1998 Volume 4 Issue 3 Pages 112-117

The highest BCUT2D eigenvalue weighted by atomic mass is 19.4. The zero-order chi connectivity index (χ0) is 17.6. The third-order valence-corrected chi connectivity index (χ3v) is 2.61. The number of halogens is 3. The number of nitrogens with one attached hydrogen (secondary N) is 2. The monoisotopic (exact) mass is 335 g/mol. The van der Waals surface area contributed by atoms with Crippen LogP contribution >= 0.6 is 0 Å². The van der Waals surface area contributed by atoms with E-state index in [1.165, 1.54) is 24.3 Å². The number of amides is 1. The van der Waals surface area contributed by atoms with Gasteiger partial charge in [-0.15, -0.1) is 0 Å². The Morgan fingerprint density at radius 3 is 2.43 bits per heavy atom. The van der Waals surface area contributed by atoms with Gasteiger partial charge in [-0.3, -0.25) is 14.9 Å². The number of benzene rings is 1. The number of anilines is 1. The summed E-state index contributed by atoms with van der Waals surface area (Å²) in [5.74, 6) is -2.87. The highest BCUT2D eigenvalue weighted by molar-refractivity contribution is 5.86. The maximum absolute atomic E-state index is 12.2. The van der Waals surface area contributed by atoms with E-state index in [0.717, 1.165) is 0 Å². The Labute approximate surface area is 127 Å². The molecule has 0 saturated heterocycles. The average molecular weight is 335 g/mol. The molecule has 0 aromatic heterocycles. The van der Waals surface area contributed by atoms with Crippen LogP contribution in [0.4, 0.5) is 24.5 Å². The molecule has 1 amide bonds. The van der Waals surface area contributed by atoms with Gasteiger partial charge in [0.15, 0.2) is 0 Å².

High density lipoprotein (HDL), an antiatherogenic lipoprotein comprises several subclasses differing in composition and metabolic function. This physiological complexity appears to be matched with the growing number of candidate HDL receptors, since several HDL binding proteins have recently been identified in various tissues. Because these putative receptors may signal different pathways it is important to identify their structure and potential role in HDL metabolism. We review recent progress in the cloning and characterization of HB2, one of a pair of HDL binding proteins (HB1 and HB2) first purified from rat liver. The structure of HB2 is consistent with a receptor role for this membrane protein and when expressed in cells, increases HDL binding 2 fold. HB2, minimally present in THP-1 cells, is substantially upregulated in macrophages and appears sensitive to cholesterol loading of these cells. The protein shows high homology with adhesion molecules ALCAM and BEN and the possibility that HDL by binding to HB2, reduces adhesion induced arterial wall injury, is discussed in the context of the known protective role of HDL against atherosclerosis. The possible functions of HB2 are also compared with other recently cloned HDL receptors.